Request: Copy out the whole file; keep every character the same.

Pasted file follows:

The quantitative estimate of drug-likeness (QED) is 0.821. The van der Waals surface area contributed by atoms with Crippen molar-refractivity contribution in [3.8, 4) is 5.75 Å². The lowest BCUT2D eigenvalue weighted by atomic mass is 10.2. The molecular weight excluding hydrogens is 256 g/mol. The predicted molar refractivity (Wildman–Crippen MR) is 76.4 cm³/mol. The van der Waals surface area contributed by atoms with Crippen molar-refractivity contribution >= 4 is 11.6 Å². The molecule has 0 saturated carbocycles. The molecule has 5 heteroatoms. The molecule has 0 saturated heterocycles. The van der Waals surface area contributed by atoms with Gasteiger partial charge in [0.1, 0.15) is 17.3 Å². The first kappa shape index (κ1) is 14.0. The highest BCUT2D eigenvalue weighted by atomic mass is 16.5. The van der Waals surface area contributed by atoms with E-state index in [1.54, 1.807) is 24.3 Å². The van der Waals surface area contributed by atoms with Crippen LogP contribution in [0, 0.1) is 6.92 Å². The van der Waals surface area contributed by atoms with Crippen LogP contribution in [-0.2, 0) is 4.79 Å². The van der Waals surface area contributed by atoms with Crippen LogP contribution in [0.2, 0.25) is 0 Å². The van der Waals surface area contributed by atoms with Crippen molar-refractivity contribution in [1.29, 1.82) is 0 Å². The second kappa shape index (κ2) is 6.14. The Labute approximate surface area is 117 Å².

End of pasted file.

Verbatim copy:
The quantitative estimate of drug-likeness (QED) is 0.821. The van der Waals surface area contributed by atoms with Crippen molar-refractivity contribution in [3.8, 4) is 5.75 Å². The lowest BCUT2D eigenvalue weighted by atomic mass is 10.2. The molecular weight excluding hydrogens is 256 g/mol. The predicted molar refractivity (Wildman–Crippen MR) is 76.4 cm³/mol. The van der Waals surface area contributed by atoms with Crippen molar-refractivity contribution >= 4 is 11.6 Å². The molecule has 0 saturated carbocycles. The molecule has 5 heteroatoms. The molecule has 0 saturated heterocycles. The van der Waals surface area contributed by atoms with Gasteiger partial charge in [0.1, 0.15) is 17.3 Å². The first kappa shape index (κ1) is 14.0. The highest BCUT2D eigenvalue weighted by atomic mass is 16.5. The van der Waals surface area contributed by atoms with E-state index in [1.54, 1.807) is 24.3 Å². The van der Waals surface area contributed by atoms with Crippen LogP contribution in [0, 0.1) is 6.92 Å². The van der Waals surface area contributed by atoms with Crippen LogP contribution in [-0.2, 0) is 4.79 Å². The van der Waals surface area contributed by atoms with Crippen LogP contribution in [0.2, 0.25) is 0 Å². The van der Waals surface area contributed by atoms with Crippen molar-refractivity contribution in [1.29, 1.82) is 0 Å². The second kappa shape index (κ2) is 6.14. The Labute approximate surface area is 117 Å².